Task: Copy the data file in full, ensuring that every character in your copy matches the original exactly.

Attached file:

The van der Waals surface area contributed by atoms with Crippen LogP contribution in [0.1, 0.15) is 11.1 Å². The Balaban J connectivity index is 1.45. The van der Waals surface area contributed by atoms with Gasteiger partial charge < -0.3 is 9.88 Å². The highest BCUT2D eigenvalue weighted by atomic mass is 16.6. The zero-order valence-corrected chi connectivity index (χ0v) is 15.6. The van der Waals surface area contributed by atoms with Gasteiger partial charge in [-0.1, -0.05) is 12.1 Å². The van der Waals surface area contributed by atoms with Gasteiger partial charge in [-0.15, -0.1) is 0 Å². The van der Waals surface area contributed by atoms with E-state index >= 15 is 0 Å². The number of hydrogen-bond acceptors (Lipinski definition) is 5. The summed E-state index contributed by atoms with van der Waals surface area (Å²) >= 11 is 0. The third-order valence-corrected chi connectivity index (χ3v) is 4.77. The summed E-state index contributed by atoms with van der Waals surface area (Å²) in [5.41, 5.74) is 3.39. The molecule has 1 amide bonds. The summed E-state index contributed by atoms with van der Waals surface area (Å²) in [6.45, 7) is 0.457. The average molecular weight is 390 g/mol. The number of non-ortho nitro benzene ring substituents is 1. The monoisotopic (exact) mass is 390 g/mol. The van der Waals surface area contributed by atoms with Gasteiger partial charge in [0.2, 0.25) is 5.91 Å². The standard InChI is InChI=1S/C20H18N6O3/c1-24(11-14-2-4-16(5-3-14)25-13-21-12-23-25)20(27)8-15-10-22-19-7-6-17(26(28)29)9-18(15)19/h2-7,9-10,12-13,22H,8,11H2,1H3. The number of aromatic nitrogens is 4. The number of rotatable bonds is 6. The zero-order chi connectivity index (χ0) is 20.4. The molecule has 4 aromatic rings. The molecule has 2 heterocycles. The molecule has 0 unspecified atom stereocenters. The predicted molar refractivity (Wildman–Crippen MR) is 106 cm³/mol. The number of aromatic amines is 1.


The van der Waals surface area contributed by atoms with Crippen LogP contribution in [0.1, 0.15) is 11.1 Å². The Balaban J connectivity index is 1.45. The van der Waals surface area contributed by atoms with Gasteiger partial charge < -0.3 is 9.88 Å². The highest BCUT2D eigenvalue weighted by atomic mass is 16.6. The zero-order valence-corrected chi connectivity index (χ0v) is 15.6. The van der Waals surface area contributed by atoms with Gasteiger partial charge in [-0.1, -0.05) is 12.1 Å². The van der Waals surface area contributed by atoms with Gasteiger partial charge in [-0.15, -0.1) is 0 Å². The van der Waals surface area contributed by atoms with E-state index >= 15 is 0 Å². The number of hydrogen-bond acceptors (Lipinski definition) is 5. The summed E-state index contributed by atoms with van der Waals surface area (Å²) >= 11 is 0. The third-order valence-corrected chi connectivity index (χ3v) is 4.77. The summed E-state index contributed by atoms with van der Waals surface area (Å²) in [5.41, 5.74) is 3.39. The molecule has 1 amide bonds. The summed E-state index contributed by atoms with van der Waals surface area (Å²) in [6.45, 7) is 0.457. The average molecular weight is 390 g/mol. The number of non-ortho nitro benzene ring substituents is 1. The monoisotopic (exact) mass is 390 g/mol. The van der Waals surface area contributed by atoms with Gasteiger partial charge in [0.2, 0.25) is 5.91 Å². The standard InChI is InChI=1S/C20H18N6O3/c1-24(11-14-2-4-16(5-3-14)25-13-21-12-23-25)20(27)8-15-10-22-19-7-6-17(26(28)29)9-18(15)19/h2-7,9-10,12-13,22H,8,11H2,1H3. The number of aromatic nitrogens is 4. The number of rotatable bonds is 6. The zero-order chi connectivity index (χ0) is 20.4. The molecule has 4 aromatic rings. The molecule has 2 heterocycles. The molecule has 0 unspecified atom stereocenters. The predicted molar refractivity (Wildman–Crippen MR) is 106 cm³/mol. The number of aromatic amines is 1.